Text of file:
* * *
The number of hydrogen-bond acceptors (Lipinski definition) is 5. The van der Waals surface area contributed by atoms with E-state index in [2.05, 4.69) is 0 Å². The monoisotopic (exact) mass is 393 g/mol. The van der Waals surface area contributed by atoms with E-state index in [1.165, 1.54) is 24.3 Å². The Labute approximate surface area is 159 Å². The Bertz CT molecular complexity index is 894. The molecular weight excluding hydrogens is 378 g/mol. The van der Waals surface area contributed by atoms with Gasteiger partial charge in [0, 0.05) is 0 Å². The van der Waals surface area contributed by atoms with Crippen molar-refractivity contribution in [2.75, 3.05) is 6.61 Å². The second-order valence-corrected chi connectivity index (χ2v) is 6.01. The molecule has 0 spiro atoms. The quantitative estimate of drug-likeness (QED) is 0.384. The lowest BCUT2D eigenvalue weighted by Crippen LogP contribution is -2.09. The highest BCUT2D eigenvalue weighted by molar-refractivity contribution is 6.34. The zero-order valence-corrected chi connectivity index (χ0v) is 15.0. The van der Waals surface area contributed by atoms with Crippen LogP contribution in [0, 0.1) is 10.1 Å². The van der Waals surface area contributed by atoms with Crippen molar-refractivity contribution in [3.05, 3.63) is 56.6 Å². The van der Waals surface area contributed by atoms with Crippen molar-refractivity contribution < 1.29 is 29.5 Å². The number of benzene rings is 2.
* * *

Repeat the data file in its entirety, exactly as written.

The number of hydrogen-bond acceptors (Lipinski definition) is 5. The van der Waals surface area contributed by atoms with E-state index in [2.05, 4.69) is 0 Å². The monoisotopic (exact) mass is 393 g/mol. The van der Waals surface area contributed by atoms with E-state index in [1.165, 1.54) is 24.3 Å². The Labute approximate surface area is 159 Å². The Bertz CT molecular complexity index is 894. The molecular weight excluding hydrogens is 378 g/mol. The van der Waals surface area contributed by atoms with Gasteiger partial charge in [0, 0.05) is 0 Å². The van der Waals surface area contributed by atoms with Crippen molar-refractivity contribution in [2.75, 3.05) is 6.61 Å². The second-order valence-corrected chi connectivity index (χ2v) is 6.01. The molecule has 0 spiro atoms. The quantitative estimate of drug-likeness (QED) is 0.384. The lowest BCUT2D eigenvalue weighted by Crippen LogP contribution is -2.09. The highest BCUT2D eigenvalue weighted by molar-refractivity contribution is 6.34. The zero-order valence-corrected chi connectivity index (χ0v) is 15.0. The van der Waals surface area contributed by atoms with Crippen LogP contribution in [0, 0.1) is 10.1 Å². The van der Waals surface area contributed by atoms with Crippen molar-refractivity contribution in [3.05, 3.63) is 56.6 Å². The van der Waals surface area contributed by atoms with Crippen molar-refractivity contribution < 1.29 is 29.5 Å². The number of benzene rings is 2.